A team from the Southern Association of Colleges and Schools will visit Florida A&M University tomorrow to check on the progress of the institution since it was placed on probation in June.
“We will show that we have met the SACS requirements related to areas of governance, finance and management of the university,” said James Ammons, the university’s tenth president.
The university was placed on probation because it was found in violation of 10 of SACS standards for reaffirmation. The 35 findings in financial audit for the fiscal year ending June 2006 also weighed in the decision to put the university on probation. The state auditor general conducts the financial audit every two years.
The administration submitted a monitoring report to SACS in early September tracking the progress that has been made so far.
When the university submitted the report, officials in the administrative and financial services department of the university said that 90 percent of the issues were addressed and the other 10 percent were in the process of being addressed.
Ammons said he is still confident that most of the issues had been resolved.
“Once we identified the root of the problems, we began to immediately address them, which included providing appropriate training to the responsible individuals,” Ammons said.
Maurice Holder, who is also on the president’s executive council and the university budget and planning council, said he is optimistic about the upcoming visit.
“I think this is a splendid opportunity for the university to show that we have corrected many of the problems that were cited by SACS four months ago,” said Holder, who is also faculty senate president. “The new administration has done a superb job of bringing the financial problems to a quick solution.”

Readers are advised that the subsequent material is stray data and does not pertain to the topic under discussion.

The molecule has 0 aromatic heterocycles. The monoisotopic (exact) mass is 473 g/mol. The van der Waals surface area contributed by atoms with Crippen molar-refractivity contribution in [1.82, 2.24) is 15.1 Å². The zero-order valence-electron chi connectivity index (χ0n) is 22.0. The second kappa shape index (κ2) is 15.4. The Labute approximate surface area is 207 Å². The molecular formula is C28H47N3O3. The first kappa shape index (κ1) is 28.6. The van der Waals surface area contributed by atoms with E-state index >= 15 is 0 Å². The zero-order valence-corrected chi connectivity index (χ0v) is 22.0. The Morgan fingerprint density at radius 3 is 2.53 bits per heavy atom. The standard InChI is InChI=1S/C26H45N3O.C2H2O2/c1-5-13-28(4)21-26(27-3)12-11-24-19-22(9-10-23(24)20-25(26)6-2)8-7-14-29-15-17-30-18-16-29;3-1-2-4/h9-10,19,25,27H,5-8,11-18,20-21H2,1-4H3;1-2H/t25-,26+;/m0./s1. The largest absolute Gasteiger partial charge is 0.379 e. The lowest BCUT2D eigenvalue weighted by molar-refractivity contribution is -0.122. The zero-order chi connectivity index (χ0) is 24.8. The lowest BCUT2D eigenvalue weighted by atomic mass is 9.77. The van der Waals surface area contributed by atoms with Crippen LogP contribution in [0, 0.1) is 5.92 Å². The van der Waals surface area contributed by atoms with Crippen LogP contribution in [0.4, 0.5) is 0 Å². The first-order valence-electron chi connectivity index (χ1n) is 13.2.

Ammons said his SACS leadership team has continuously worked on the SACS concerns. Holder said this visit would help the university move forward.
“This will shed some light on what we have done and give SACS an opportunity to tell us where we have to go,” Holder said.
Some students on campus are nervous about the status of the university’s accreditation.
“I hope that they’re [university] ready,” said Samson St. Remy, 24, a senior pre-med student from Miramar. “Right now everyone’s hoping for the best.”
St. Remy said he and several of his fellow students have seen improvements in the university.
“They have kept up with a lot of improvements they said they would,” St. Remy said. “Information I’ve gotten from financial aid has been clear. Everything they’ve said has been on point.”
Abdul Sharif, a political science student, agrees.
“I have to say financial aid is something I’ve never seen before,” said Sharif, 21, a senior from Miami. “All of my situations were handled as soon as possible.”
Sharif said he is pleased with the changes he has seen and the attitude of the new president.
“He is more hands on,” he said. “His confidence in speaking with us gives me confidence that we will be okay.”
The SACS team will meet with students, faculty and staff, chosen beforehand, during their three-day visit. But Ammons said these sessions are not open to the media or the general public because of SACS protocol.
“This gives us a good head start to prepare for the SACS visit for accreditation,” Holder said. “I feel rather confident.”
FAMU’s process for reaffirmation was slated to begin this year, but because of the probationary status SACS has postponed the process until 2008.
“While the team will make a recommendation, a decision regarding FAMU’s probationary status will be made during the SACS meeting Dec. 8-11,” Ammons said.